IWAI prepare to appear before the Oireachtas Joint Committee on Environment, Culture and the Gaeltacht on 25th March

The IWAI National Council hears the details of the impact the current proposals for Canal Bye-laws will have on boating traffic on the Grand and Royal Canals and the River Barrow.
Carmel Meegan, President of the Inland Waterways Association of Ireland (IWAI) welcomed delegates to the IWAI National Council meeting in Tullamore on 8th March. The meeting confirmed that the proposed bye-laws do not put user requirements, local communities or tourism at the centre of the regulations. Delegates heard –

In general –
•       there are reports that boats present this time last year have now left the Canals – the IWAI says this is indicative of boaters’ fears and a further future drop in navigation use
•       Waterways Ireland have suggested that the 1800 plus submissions delivered by IWAI – during the brief consultation period of only 21 days- are letters in support of the IWAI Submission rather than viewing these  as other individual submissions recognising the effort and concern held by wider communities
•       Waterways Ireland imposed restrictions never previously invoked on boats travelling by Canal to the Dublin Rally in 2014 – which is celebrating 40 years of community activity
•       the proposed toll €75 to travel between the Grand and Royal Canals is detrimental – the IWAI advises this is the now most expensive boat crossing in Europe
•       the Newcomen lifting bridge will open only 8 times this year, only 96 boats are permitted to undertake the Green & Silver route around the Grand and Royal Canals this season due to restrictions of use of the Newcomen lifting bridge, significantly curtailing the emerging ‘Green & Silver’ route – the IWAI advises this is a major miss for domestic and international boat tourism.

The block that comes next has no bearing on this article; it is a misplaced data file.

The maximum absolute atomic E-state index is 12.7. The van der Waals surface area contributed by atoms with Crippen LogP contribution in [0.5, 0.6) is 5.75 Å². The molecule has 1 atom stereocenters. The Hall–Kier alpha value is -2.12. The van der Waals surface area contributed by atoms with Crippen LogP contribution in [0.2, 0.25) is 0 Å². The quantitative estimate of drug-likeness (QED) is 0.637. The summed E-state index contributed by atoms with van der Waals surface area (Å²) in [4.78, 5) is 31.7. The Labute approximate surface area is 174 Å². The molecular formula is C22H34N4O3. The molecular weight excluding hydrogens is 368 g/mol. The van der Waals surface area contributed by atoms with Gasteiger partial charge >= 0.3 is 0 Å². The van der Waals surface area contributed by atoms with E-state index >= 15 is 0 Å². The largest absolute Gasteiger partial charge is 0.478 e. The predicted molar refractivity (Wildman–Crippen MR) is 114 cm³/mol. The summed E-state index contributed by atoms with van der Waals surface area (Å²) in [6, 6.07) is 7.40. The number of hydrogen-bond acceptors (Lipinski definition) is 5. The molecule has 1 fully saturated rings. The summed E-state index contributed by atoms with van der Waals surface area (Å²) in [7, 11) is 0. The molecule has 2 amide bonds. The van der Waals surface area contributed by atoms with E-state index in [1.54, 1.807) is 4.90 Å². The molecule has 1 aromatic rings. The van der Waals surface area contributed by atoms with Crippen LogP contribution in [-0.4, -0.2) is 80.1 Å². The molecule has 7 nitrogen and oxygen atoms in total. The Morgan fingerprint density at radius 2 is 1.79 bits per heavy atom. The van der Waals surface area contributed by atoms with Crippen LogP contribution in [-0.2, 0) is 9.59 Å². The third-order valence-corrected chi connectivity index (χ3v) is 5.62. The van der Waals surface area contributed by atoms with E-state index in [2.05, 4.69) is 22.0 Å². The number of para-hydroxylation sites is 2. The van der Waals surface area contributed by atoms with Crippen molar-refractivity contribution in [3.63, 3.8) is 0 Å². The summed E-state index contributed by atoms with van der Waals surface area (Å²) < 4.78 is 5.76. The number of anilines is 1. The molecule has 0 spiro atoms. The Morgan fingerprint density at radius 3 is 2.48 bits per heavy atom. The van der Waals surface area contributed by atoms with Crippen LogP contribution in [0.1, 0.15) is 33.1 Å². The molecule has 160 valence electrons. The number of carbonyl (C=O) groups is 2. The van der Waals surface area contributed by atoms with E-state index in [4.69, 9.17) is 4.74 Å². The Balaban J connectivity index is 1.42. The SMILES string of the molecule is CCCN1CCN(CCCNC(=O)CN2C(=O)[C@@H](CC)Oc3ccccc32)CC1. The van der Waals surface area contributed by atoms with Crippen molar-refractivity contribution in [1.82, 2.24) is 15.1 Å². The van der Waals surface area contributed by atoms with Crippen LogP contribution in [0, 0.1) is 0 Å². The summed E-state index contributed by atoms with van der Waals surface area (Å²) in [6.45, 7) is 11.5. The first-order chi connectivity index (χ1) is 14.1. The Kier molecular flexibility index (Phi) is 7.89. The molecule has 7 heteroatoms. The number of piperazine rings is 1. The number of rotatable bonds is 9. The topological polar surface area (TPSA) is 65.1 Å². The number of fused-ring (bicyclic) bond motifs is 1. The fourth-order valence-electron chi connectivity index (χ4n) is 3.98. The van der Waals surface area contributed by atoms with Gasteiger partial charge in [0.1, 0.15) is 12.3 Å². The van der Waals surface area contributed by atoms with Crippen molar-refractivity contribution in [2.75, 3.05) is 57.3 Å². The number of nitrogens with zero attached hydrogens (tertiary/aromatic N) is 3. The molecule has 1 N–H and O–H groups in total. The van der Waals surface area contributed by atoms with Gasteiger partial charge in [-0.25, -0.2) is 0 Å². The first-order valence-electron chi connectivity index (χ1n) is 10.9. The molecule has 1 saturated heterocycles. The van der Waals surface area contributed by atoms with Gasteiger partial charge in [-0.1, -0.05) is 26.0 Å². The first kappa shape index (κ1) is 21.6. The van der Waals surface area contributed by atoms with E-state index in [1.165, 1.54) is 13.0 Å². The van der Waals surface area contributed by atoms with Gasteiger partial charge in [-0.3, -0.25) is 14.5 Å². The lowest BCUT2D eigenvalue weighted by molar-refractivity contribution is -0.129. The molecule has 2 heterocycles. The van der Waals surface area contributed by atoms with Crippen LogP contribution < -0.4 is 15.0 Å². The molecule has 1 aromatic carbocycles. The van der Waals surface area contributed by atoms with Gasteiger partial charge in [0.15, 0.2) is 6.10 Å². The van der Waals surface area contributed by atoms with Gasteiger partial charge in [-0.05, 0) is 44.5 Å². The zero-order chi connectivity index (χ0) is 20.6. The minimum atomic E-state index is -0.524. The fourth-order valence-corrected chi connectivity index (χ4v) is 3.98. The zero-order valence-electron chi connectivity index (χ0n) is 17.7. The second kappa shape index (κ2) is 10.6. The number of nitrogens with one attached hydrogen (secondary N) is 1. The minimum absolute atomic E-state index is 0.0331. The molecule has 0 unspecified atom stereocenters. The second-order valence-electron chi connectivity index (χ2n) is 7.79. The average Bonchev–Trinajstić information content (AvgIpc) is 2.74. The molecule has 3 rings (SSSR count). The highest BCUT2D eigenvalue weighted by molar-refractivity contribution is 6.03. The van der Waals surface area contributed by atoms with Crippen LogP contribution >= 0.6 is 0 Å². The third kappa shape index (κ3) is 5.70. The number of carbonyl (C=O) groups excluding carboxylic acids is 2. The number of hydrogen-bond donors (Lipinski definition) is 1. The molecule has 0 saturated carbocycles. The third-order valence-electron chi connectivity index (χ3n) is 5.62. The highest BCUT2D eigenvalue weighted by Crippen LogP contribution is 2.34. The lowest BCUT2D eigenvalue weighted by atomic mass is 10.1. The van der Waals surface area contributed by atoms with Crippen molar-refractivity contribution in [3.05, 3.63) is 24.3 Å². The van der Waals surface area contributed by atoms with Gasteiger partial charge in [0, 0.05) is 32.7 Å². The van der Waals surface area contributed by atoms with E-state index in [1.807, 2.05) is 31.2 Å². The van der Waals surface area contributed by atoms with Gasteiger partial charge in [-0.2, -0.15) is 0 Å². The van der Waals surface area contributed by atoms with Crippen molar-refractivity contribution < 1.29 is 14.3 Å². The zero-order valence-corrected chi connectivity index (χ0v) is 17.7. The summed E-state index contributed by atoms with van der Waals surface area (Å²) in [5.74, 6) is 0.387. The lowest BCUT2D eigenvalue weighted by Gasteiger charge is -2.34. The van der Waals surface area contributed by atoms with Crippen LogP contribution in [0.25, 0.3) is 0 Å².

IWAI National Council Members on  Boardwalk at Grand Canal Tullamore

IWAI National Council Members on Boardwalk at Grand Canal Tullamore

Concerns aired as to the Canals and Barrow as a tourism resource have included questions in the Seanad and the Dail; County Council input; national and local press articles; television and radio interviews; community websites; blogs and Facebook pages reflecting overall national concern.

Politically, this has grown to be a very big issue and is featuring highly as politicians face into local elections this summer. The IWAI have gained the interest of local, regional and national politicians on this matter to date, and will present our position to the Oireachtas Joint Committee on the Environment, Culture and the Gaeltacht in Leinster House on 25th March 2014.

The boating community is not averse to appropriate management, facility provision, and access to waterways. But boats are key attractions, as the lifeblood of the navigations, and need to be welcomed.

Who to contact for
further information     Gregory Whelan, IWAI, p: +353-87-7996356 e: gregorypwhelan@gmail.com
Alan Kelly, IWAI, Mobile: +353-86-8326275
John Dolan, IWAI, Mobile: +353-87-9021039
Notes to Editor – the IWAI

The Inland Waterways Association of Ireland (IWAI) is a voluntary body representing over two thousand enthusiasts, with 22 branches across the island of Ireland.

The Inland Waterways Association of Ireland (IWAI)  is an energetic, fun, voluntary organisation with members from all corners of the Island of Ireland, all sharing a keen and passionate enthusiasm for the waterways of Ireland.

The IWAI advocates the navigation, use, maintenance, protection, restoration and improvement of the inland waterways of Ireland. It was formed in 1954 to promote the development, use and maintenance of Ireland’s navigable rivers and canals.

When the Shannon was almost totally undeveloped for pleasure boating, the IWAI campaigned against the building of low bridges, thus ensuring the development of the river as a national asset. In the 1960s IWAI successfully fought plans to close the Circular Line of the Grand Canal in Dublin. Later the Association campaigned for the re-opening of what is now the Shannon – Erne Waterway (formerly the Ballinamore & Ballyconnell Canal) and the Naas Line of the Grand Canal.

IWAI played its part in the restoration campaign for the re-opening of the Royal Canal between Dublin and the Shannon in recent years. IWAI assistance to the campaign to re-open the Ulster Canal has also borne fruit with the announcement that work is to begin on re-opening the section from the Erne to Clones. Currently, IWAI members are active in restoration projects on the Boyne, Newry and Lagan Canals.

IWAI Branches hold approximately 200 events each year across inland navigations with the wider communities in many locations. These events include Boat Rallies, Harbour Festivals, Walks, Social Gatherings, Heritage Activities; Family activities and Youth focused events.

Green and Silver Route – Dublin.iwai.ie

National Website Details www.iwai.ie

www.facebook.com/IWAICanals.

Leave a Reply

Your email address will not be published.